Curator John Rajca, a graduate of Christian Heritage College, ICR’s parent institution, just received his master’s degree in biology and paleontology from ICR’s graduate school. Rajca conducts group tours with the help of a volunteer staff of students and locals. These tours seem much appreciated; 270 visitors logged in the Saturday I visited, including a uniformed Cub Scout troop and a large Sunday-school class. (ICR proudly states that 60,000 people have visited the remodeled museum in its first two years of operation.)
The museum lobby features a sizable assortment of books, pamphlets, and videos, many aimed at young children. Also on sale are T-shirts with Creationist slogans such as the claim that fossils are “billions of proofs of creation.” Despite the museum’s strong evangelical message, visitors are not subjected to appeals for money. The museum is free, though donations are welcome.
While preaching mostly to the converted (or uncommitted), the occasional evolutionist walks through ICR’s door too. Rajca assured me that this leads to stimulating and educational exchanges with museum guides and other visitors, and said he welcomes such challenges as a chance to offer further proof of the superiority of Creationist science and the poverty of evolutionist theory.
The anti-Creationist visitor perhaps best known to ICR is San Diego State biologist William Thwaites. Thwaites and his colleague Frank Awbrey have frequently debated ICR leaders Gish and Morris and for years have taught a Creation/Evolution course at SDSU for which they invite ICR scientists to present the case for creation. Because of their long experience with ICR, Thwaites and Awbrey are intimately familiar with ICR arguments and are among their most knowledgeable and experienced opponents. Thwaites considers creationism a serious threat to the integrity of science education but also entertaining. He has led colleagues on his own tours of ICR and the museum, always politely and with respect, but as if privileged to look at living dinosaurs.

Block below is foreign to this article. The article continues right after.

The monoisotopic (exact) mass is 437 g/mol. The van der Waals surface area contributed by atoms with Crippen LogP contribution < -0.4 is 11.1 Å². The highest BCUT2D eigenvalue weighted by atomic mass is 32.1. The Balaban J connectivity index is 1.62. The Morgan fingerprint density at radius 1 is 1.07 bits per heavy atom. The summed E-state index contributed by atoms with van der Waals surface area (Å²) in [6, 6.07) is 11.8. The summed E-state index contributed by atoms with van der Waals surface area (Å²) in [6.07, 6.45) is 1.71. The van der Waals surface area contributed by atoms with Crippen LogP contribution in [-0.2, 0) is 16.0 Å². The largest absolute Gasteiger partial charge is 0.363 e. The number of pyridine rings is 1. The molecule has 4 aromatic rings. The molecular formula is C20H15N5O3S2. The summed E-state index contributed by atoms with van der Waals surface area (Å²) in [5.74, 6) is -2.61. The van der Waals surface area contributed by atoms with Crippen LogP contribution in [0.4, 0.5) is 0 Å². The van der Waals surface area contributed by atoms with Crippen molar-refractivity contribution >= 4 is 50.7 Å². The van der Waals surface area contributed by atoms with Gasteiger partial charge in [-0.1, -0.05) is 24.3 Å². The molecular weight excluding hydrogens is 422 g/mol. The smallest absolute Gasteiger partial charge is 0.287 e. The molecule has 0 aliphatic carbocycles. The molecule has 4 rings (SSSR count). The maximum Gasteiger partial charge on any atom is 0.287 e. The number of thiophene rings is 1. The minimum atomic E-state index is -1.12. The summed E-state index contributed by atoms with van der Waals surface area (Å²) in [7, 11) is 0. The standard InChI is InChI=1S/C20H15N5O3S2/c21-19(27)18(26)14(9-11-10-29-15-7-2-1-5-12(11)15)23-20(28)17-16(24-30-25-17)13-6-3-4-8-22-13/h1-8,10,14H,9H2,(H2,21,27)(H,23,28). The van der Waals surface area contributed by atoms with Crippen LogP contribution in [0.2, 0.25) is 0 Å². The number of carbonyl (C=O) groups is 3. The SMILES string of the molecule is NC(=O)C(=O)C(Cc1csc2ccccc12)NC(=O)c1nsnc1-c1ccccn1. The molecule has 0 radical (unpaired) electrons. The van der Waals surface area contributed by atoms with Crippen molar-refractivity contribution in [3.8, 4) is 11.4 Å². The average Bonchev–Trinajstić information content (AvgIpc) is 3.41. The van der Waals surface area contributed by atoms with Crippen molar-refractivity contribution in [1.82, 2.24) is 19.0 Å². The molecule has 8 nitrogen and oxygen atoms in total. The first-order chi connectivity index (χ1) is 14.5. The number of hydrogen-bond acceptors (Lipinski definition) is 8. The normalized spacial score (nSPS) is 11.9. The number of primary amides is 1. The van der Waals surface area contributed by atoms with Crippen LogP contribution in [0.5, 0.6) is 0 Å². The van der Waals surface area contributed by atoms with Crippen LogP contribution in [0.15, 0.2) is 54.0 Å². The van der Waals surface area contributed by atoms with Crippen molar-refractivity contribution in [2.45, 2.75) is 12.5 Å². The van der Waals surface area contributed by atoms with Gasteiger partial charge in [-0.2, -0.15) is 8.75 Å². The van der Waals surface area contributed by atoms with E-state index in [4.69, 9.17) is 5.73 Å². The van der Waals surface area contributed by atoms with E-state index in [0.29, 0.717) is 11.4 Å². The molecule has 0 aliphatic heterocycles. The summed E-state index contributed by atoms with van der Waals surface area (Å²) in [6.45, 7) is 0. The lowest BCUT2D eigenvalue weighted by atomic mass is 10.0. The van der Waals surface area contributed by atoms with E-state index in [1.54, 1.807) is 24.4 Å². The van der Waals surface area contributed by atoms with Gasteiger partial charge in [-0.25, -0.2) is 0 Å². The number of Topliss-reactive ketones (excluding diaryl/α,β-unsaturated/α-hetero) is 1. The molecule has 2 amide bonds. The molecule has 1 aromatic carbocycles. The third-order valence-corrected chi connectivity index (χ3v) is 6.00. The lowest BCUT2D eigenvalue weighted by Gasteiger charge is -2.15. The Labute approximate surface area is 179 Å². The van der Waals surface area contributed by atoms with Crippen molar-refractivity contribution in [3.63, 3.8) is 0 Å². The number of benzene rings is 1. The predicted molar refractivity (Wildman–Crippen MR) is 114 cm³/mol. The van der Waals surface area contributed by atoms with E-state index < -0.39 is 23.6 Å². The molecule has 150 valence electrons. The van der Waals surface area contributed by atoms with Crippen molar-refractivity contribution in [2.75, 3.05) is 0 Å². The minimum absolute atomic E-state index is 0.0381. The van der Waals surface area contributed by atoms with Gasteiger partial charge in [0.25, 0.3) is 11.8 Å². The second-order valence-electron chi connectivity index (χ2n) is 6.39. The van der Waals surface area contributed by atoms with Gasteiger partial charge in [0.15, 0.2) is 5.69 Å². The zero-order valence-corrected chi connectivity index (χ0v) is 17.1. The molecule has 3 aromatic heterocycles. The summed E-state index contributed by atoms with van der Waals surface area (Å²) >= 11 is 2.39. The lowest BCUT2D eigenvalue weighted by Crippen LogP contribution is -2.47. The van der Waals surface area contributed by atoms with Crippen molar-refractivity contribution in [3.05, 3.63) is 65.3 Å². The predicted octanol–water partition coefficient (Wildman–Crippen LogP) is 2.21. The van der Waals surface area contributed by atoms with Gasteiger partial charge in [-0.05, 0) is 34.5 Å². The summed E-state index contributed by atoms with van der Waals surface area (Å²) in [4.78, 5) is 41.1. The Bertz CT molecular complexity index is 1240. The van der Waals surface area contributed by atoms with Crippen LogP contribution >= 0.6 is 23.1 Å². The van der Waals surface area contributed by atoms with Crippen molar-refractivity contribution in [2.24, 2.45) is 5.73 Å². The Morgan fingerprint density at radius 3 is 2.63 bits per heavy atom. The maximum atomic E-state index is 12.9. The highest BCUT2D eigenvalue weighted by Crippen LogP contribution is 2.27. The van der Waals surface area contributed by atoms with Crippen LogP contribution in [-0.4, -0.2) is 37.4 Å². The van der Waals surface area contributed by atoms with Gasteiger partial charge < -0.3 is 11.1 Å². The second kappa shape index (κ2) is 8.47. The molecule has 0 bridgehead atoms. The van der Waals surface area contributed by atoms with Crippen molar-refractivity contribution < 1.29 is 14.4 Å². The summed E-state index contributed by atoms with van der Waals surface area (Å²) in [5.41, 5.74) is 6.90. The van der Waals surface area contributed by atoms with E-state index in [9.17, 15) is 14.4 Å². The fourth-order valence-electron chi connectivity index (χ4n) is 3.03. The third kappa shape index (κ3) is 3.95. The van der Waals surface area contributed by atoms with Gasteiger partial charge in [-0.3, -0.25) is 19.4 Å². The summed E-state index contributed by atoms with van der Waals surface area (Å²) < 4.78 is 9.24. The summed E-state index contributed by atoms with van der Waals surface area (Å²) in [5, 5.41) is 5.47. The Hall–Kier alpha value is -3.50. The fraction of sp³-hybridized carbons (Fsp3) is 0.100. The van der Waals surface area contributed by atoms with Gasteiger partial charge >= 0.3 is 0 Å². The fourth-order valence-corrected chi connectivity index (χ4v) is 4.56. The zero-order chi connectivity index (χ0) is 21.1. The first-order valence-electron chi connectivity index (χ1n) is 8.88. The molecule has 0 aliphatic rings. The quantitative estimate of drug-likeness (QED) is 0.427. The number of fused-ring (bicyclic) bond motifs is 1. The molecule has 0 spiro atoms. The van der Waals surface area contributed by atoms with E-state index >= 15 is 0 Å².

In addition to the permanent museum exhibits, ICR also presents small rotating exhibits, simple poster displays, in a hallway off the main museum. “Creation, Evolution, and Environmentalism,” which ran to lune 30 this year, was intended as a corrective to the global-warming exhibit then running at the Museum of Natural History. “Daily we are bombarded about the dire straits of the planet earth,” says an ICR display entitled “Ecology & the Christian.” “Global warming. Ozone depletion. Animal rights. Overpopulation. Are these alarmists’ claims really true?” No, answers ICR, warning that the economic effects of such alarmism many have “catastrophic impacts” and arguing that the evolution-based environmental craze is intended to promote paganism and heretical new-age beliefs. It dismisses warnings of a global-warming disaster as “most improbable” and fears of ozone depletion as hype.